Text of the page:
“That was definitely an eye-opening experience for many folks,” Cunningham says. “People started coming to our team both officially and off the record when they had a problem. What we showed was that we could control processes using models created using DOEs. We changed the mindset of some folks.”
G3 has many other process modeling and product design projects underway, and JMP continues to help guide decisions concerning process changes, packaging line setups and product improvements. G3 has successfully used JMP on processes ranging from natural cork printing to aluminum cap liner design and on packaging lines from corker, to capper, to capsule line setups.
“JMP helps us determine if we have chosen the right process variables to focus on and if we are generally headed down the right path,” Cunningham adds.
Once days, but now only seconds
Recalling the days before he started using JMP, Cunningham describes doing his design of experiments on spreadsheets. “Now when I use JMP, I think about how it could have taken days to do what now takes merely seconds.”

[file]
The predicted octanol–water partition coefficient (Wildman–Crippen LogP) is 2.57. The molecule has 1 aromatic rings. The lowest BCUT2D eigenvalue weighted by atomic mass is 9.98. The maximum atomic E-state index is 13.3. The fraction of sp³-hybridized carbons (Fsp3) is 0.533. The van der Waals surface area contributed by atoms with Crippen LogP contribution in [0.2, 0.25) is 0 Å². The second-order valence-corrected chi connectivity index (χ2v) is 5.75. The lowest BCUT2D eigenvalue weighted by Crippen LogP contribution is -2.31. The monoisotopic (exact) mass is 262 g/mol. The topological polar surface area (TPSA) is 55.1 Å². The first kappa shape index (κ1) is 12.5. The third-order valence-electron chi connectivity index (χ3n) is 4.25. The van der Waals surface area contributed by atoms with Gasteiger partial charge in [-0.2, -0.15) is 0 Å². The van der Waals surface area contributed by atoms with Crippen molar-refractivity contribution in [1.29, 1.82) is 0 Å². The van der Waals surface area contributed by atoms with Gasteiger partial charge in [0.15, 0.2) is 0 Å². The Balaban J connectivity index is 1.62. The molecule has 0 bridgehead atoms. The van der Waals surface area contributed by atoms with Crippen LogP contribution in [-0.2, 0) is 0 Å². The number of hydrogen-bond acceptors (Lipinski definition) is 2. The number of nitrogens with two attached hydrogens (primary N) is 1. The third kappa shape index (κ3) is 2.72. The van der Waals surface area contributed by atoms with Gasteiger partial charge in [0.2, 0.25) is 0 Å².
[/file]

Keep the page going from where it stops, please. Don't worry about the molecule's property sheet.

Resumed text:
JMP provides multiple ways to look at the data and makes analysis much more powerful. G3 knows that in an industry as steeped in tradition as winemaking, solid evidence showing change is crucial.
Cunningham sees the concept of design of experiments gaining traction in the industry.
“I just spoke with the general manager of a wine packaging company. He’s looking to hire a new engineer, and he said that person would absolutely have to have DOE experience. So the wisdom of modeling processes to optimize operations is getting around,” he says.
JMP made the design, analyses and presentation of the experiments easy. Essentially, a DOE approach was the only way we could have solved the problem in a reasonable amount of time using minimal resources.